I'm afraid your religion and my view of evolution are not going to have much common ground here. But you're well versed in sociopathy, so think of it this way: were human beings "created" to be sociopaths? No, but they exist.

Anonymous said...

Yeah, no.

You DO hear this asked a lot -- by a certain crowd who-shall-not-be-named.

I agree with LBD -- abortion was probably invented by the first woman who was raped. I know personally several women who aborted their rapist's babies -- one a devout Catholic who kept this secret for decades. Other women will simply just kill themselves, baby and all, instead of carrying and birthing a rapist's baby.

But no, women don't always kill those babies. Sometimes they simply abandon them. (Google Bosnia and abandon and rape for some interesting reading).

The mother might raise the child herself -- with neglect if not outright abuse. These kids tend to have accidents and die before puberty.

So yes, from the male standpoint I could see why you would ask this question. It's like a bad shot emptying a clip -- one of these bullets has to hit, right?

From a female standpoint, unless she is FORCED to carry the baby to term, it's a no-brainer. Abortion has been around forever and women knew how to kill what was growing inside. No one ever has to know.

But the child of the man the woman admires/loves/respects -- whatever -- is fed, nurtured, protected etc. and lives to reproductive age.

Evolutionary advantage goes to provider/protector male. Also, men don't like it when you rape their daughters/mothers/sisters and tend to kill men when they do. Death is a definite evolutionary disadvantage.


Anonymous said...

Just wanted to add that I was referring to the kind of rape you see in war zones like the Sudan, and not the institutionalized and codified rape of the arranged marriage you see with say, Boko Haram or Isis, which I think does have its roots in at least cultural evolution.

What I mean is using a girl's sexuality (most often against her will) as a way to cement loyalty, neutralize opposition and expand the tribe and the tribe/family's power. This is a systematic and cultural use of rape that helps that group.


John Craig said...

Gardner --
Actually, I'd never heard the question before. I'll assume you're referring to the comments section on Heartiste (which I never read).

Keep in mind that when we're talking about evolution, we're talking about roughly four million years, so things like abortion -- and birth control --both of which are modern inventions, have had an extremely small effect on human evolution. We're still cavemen, for better or worse. (You say abortion has been around "forever," but it hasn't; in the caveman days, there were undoubtedly people who didn't even necessarily understand the relationship between sex and pregnancy.)

I also think that you and LBD are confusing the question of whether rape is evolutionarily viable with whether a child born to a single mother who was raped has as good a chance of surviving to adulthood as a child with both parents present. The answer to the latter question is of course no. But the second question is not the same as the first.

The first question is better analyzed by your metaphor of a bad shot emptying his clip -- yes, even if each of his individual offspring has less of a chance of survival to reproductive age themselves, he's still going to have spread his seed more widely than a man who doesn't rape. Also, what is to prevent a rapist from also having his own family whom he helps nurture on the side? There must have been men who helped raise their own families, but, when out marauding with their tribesmen, would occasionally rape the slave girls they would capture.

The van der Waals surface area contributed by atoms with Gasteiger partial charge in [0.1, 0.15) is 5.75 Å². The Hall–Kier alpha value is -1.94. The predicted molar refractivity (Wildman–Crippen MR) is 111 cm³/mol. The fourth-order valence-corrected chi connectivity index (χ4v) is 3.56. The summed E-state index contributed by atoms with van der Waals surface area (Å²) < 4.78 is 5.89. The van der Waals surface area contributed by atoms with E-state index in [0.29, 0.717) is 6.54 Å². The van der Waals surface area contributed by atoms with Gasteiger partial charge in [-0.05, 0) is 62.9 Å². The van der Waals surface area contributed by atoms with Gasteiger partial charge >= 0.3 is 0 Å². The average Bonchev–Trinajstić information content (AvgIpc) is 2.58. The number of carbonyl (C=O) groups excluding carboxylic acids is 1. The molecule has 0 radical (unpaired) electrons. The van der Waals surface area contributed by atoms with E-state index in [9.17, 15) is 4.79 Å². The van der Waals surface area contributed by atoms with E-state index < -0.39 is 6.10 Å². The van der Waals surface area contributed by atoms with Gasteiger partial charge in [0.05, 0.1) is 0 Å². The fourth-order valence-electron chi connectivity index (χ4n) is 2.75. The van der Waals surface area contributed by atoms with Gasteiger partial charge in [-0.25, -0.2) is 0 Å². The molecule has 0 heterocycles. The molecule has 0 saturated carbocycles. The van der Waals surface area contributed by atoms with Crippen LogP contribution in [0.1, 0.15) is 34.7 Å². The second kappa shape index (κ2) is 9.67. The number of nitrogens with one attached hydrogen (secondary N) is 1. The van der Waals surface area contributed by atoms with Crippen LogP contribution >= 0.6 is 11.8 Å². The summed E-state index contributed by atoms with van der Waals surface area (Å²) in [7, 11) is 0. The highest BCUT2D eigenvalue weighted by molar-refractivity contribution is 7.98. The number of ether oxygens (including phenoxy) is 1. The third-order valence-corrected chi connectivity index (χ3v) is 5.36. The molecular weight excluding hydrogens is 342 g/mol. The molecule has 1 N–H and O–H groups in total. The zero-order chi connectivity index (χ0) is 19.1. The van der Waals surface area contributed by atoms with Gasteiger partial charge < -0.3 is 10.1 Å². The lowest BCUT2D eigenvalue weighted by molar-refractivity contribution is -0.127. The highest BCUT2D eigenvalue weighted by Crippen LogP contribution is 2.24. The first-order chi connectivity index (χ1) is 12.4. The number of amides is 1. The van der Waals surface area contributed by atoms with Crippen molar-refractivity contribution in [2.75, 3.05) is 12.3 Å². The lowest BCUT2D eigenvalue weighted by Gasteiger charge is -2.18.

No question, revenge was a big discouraging factor, as I said in the post, so men would have been selected for knowing when that risk was high.

Anonymous said...

"so things like abortion -- and birth control --both of which are modern inventions, have had an extremely small effect on human evolution."

I'm not convinced this is true, at all.

You write "there were undoubtedly people who didn't even necessarily understand the relationship between sex and pregnancy" -- do horses understand the relationship? Do monkeys? Because they abort their fetuses.

Primates have been known to engage in "family planning" -- such as abortion and infanticide, so why wouldn't homo sapiens?

Did you know horses can labor their fetuses? This article on mares has echoes of a rape victim aborting her fetus:

Other aborting animals, from the NYT (

"Among several mammals, including lions, mice and monkeys, females will either spontaneously abort their fetuses or abandon their newborns when times prove rocky or a new male swaggers into town."

- Gardner

John Craig said...

Gardner --
Just finished reading all three articles, thank you for that, they were interesting. I had known about male lions coming into a pride and killing all of the young cubs, but hadn't know about spontaneous abortions among horses and geladas. (To be honest, I hadn't even known there was a subspecies of baboon known as a "gelada.") All of that makes evolutionary sense among animals where males will kill the offspring of other males. (I wonder if it happens with lionesses too.) The females of these species all maximize their own reproductive success that way, since it makes no sense to carry a fetus to term if it's only going to be killed after it's born.

i've never heard of humans aborting, though I suppose it's possible. (Certainly plenty of women miscarry, which is effectively the same thing, though I've never seen any statistics on miscarriages of rape-caused pregnancies vs. others.) And killing the offspring of other men is also something I've never heard of, though it makes evolutionary sense. (I've read that women are less fertile while still nursing an infant.)

But, I've also heard of children of rape, and their existence is proof that for some men, rape was a good evolutionary strategy (assuming they weren't then killed by vengeful relatives, which is unlikely to be the case if, say, they were members of a conquering army). And while there are some women who will always resent a baby who was conceived through rape, they do exist. In fact, as per the following article, some studies even indicate that a rape is MORE likely to end up in pregnancy than regular intercourse:

Anyway, we agree on most things, but I don't think we're going to come to an agreement here. From my point of view, you're looking at things partly from a moral point of view, and while I certainly agree with you that rape is reprehensible, I'm just looking at it from an evolutionary point of view, and evolution has no morality.